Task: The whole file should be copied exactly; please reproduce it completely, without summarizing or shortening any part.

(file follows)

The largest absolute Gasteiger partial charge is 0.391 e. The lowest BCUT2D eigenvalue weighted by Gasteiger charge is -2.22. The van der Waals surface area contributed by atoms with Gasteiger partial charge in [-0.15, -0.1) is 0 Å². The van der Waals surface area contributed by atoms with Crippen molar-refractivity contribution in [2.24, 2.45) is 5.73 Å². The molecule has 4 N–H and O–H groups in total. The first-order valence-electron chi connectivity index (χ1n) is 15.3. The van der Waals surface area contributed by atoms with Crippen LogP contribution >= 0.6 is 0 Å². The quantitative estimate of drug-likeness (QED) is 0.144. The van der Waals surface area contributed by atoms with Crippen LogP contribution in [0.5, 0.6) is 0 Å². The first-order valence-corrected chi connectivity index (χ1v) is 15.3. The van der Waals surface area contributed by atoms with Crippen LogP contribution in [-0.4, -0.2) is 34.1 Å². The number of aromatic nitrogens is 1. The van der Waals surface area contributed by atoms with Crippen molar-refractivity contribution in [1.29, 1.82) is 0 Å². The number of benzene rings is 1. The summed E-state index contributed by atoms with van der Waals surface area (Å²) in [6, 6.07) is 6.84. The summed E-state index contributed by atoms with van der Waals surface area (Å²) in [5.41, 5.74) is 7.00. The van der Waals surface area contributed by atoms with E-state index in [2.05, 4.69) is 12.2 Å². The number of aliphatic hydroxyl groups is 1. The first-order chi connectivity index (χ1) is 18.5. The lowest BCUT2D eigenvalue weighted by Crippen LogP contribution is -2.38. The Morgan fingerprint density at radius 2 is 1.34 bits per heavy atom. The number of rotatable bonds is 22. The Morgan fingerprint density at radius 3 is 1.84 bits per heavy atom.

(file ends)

The largest absolute Gasteiger partial charge is 0.391 e. The lowest BCUT2D eigenvalue weighted by Gasteiger charge is -2.22. The van der Waals surface area contributed by atoms with Gasteiger partial charge in [-0.15, -0.1) is 0 Å². The van der Waals surface area contributed by atoms with Crippen molar-refractivity contribution in [2.24, 2.45) is 5.73 Å². The molecule has 4 N–H and O–H groups in total. The first-order valence-electron chi connectivity index (χ1n) is 15.3. The van der Waals surface area contributed by atoms with Crippen LogP contribution >= 0.6 is 0 Å². The quantitative estimate of drug-likeness (QED) is 0.144. The van der Waals surface area contributed by atoms with Crippen LogP contribution in [0.5, 0.6) is 0 Å². The first-order valence-corrected chi connectivity index (χ1v) is 15.3. The van der Waals surface area contributed by atoms with Crippen LogP contribution in [-0.4, -0.2) is 34.1 Å². The number of aromatic nitrogens is 1. The van der Waals surface area contributed by atoms with Crippen molar-refractivity contribution in [1.29, 1.82) is 0 Å². The number of benzene rings is 1. The summed E-state index contributed by atoms with van der Waals surface area (Å²) in [6, 6.07) is 6.84. The summed E-state index contributed by atoms with van der Waals surface area (Å²) in [5.41, 5.74) is 7.00. The van der Waals surface area contributed by atoms with E-state index in [2.05, 4.69) is 12.2 Å². The number of aliphatic hydroxyl groups is 1. The first-order chi connectivity index (χ1) is 18.5. The lowest BCUT2D eigenvalue weighted by Crippen LogP contribution is -2.38. The Morgan fingerprint density at radius 2 is 1.34 bits per heavy atom. The number of rotatable bonds is 22. The Morgan fingerprint density at radius 3 is 1.84 bits per heavy atom.